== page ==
Tuesday, August 14, 2007
Is food writing art? Yes and that is an official yes, because the Library of America says so. The LOA recently published a 750 page+ anthology of American food writing. Among the many authors you will find Thomas Jefferson, who here gives the first American recipe for ice cream. The website provides another sample, by Sheila Hibben, the first restaurant writer for the New Yorker.
If you have $4,000 dollars burning a hole in your pocket, you could pick up the Food writing and every other LOA title from Amazon.
Monday, August 13, 2007
Perdido Street Station is hugely entertaining, and I recommend it to anyone who likes science fiction or fantasy. I use both as there are a number of elements that are more common to science fiction that to fantasy. There is one element that is old hat to scifi readers, but may well elicit a woah among the fantasy readers. Scifi readers will be excited and surprised at how he explores it. There are two reasons I can see why people would not like this book.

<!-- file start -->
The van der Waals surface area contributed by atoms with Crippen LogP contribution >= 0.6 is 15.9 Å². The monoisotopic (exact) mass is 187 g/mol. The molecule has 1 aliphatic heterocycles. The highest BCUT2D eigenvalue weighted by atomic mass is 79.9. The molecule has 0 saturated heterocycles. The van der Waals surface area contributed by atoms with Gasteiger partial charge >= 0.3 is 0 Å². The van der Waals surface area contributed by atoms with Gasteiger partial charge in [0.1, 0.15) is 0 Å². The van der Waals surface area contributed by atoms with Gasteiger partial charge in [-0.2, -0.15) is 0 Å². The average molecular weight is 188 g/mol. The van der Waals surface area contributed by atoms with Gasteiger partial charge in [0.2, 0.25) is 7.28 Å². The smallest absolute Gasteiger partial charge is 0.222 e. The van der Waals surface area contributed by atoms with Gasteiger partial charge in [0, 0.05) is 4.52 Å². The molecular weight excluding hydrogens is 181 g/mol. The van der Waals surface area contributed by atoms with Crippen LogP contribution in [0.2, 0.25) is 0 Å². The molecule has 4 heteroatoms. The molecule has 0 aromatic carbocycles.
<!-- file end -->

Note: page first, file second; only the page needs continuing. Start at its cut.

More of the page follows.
Hot human on bug action: Among other creative elements, Mieville populates his city with peculiar races, including cactus people, a watery lifeform, steampunk cyborgs and an intelligent insect. The central character of the book has a relationship with one of the bug people and you get more than one scene of sweet bug lovin'. Just hold your nose and keep reading as this drops off.